7-Year-Old Discovers Rare Fossil at N.C. Museum
It's every kid's dream to discover treasure while digging, and for a 7-year-old on a visit to the Museum of Life and Science, in Durham, that dream came true. Jessie Duncan, who lives in Havlock, N.C., recently unearthed an extremely rare fossil, a symphesial cow shark jaw, while digging through the fossil dig site at the museum.
"Mom, look what I found. Something cool!" he told his mom, Amanda Duncan, according to Taneka Bennett, a spokesperson for the museum. His mom wasn't sure what he'd found at first because it wasn't listed on the museum's fossil identification chart. Jesse thought it was a devils ray, but his mom knew it wasn't.
After heading home, Amanda went to an online fossil forum to see if she could identify what her son had found. She posted an image of the fossil on the web with a description where the fossil was found and responses poured in. One collector described the piece as the "Holy Grail" of sharks' teeth. Collectors were especially in awe by the fossil's pristine condition because there were no teeth missing, according to a museum press release.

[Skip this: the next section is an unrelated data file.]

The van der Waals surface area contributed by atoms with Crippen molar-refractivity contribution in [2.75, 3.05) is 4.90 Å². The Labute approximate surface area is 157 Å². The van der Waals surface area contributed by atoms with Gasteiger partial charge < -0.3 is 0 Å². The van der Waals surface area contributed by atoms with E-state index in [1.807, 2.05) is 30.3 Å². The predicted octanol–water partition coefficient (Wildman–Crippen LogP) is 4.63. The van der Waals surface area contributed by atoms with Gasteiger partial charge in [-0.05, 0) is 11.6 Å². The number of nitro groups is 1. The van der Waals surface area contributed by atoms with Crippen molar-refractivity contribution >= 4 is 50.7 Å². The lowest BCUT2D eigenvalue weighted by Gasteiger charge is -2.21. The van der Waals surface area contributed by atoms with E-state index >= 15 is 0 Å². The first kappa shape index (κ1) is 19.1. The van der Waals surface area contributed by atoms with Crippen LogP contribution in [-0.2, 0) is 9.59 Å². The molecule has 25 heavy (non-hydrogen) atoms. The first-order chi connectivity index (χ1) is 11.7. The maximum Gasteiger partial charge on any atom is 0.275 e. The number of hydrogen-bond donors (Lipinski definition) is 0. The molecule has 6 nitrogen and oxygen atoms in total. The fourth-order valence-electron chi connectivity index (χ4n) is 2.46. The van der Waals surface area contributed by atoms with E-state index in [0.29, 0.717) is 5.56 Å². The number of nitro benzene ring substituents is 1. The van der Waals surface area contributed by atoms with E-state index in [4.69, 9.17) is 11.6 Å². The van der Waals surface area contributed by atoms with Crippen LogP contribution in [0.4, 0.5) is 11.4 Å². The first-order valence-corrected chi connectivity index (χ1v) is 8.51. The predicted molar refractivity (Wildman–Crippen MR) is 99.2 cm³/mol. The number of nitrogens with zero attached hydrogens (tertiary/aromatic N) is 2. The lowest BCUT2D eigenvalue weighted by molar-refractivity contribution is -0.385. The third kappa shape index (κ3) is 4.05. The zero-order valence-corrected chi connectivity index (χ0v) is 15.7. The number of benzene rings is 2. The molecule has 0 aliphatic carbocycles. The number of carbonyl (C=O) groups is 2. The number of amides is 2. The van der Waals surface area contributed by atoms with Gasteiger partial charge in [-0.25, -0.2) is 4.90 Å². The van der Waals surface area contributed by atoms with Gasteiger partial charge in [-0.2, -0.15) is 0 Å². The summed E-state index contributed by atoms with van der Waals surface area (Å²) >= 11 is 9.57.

One collector offered to purchase the fossil from the Duncan's for $400, but Amanda said the fossil is too big a part of Jesse's childhood to sell it. In the meantime, the fossil is safely protected in safe deposit box and the Duncans are talking with the museum in hopes they will place the fossil on exhibit this summer.
– Written by Odile Fredericks with information provided by the Museum of Life and Science release.